Empirical research on the determinants of firms' boundaries has flourished over the past 25 years. This article discusses the progress that has been made to date, emphasizing the intellectual advances made by researchers in this literature during this period. I stress empirical researchers' important role in operationalizing theoretical concepts and relate how success on this dimension brings these concepts to bear on real-life, make-or-buy decisions. I also discuss shortcomings in the current literature - in particular the paucity of research on how variation in firms' boundaries can affect economic outcomes - and point to how and where such shortcomings might be overcome.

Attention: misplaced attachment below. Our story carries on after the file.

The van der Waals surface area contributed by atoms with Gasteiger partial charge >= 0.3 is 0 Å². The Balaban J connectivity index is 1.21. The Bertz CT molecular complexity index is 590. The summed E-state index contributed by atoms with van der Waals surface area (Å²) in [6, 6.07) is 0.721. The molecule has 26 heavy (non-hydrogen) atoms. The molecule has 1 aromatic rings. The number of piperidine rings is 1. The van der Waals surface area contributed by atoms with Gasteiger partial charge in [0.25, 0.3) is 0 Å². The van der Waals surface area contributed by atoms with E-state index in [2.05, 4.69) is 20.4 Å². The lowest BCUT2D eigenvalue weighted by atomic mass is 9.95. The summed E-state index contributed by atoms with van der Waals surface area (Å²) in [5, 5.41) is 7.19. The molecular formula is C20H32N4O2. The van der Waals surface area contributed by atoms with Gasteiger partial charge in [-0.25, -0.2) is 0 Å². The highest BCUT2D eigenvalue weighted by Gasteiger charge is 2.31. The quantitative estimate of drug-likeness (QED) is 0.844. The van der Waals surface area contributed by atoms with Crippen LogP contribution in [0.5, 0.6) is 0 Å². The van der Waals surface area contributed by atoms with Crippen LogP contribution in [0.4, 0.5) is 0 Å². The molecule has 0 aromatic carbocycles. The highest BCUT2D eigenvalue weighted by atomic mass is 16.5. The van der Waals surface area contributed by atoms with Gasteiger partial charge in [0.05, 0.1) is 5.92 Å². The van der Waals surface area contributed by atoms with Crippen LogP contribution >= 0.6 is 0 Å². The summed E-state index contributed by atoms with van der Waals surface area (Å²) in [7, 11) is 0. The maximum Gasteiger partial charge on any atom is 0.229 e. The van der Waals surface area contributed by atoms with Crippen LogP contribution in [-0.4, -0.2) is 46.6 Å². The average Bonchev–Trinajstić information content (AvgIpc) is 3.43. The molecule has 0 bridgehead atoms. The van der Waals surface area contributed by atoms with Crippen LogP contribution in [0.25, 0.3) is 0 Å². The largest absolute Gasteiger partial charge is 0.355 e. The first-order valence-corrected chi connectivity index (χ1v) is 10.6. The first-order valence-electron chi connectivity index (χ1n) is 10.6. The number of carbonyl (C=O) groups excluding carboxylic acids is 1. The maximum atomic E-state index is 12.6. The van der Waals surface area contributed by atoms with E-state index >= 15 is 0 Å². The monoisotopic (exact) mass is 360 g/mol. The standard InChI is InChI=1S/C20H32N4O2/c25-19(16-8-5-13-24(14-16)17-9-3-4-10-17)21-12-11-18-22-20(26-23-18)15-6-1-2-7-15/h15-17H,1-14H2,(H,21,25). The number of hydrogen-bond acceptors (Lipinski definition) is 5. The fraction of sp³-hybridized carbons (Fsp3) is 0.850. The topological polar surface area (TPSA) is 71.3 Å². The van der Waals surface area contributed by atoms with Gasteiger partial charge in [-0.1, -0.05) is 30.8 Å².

ASJC Scopus subject areas
- Economics and Econometrics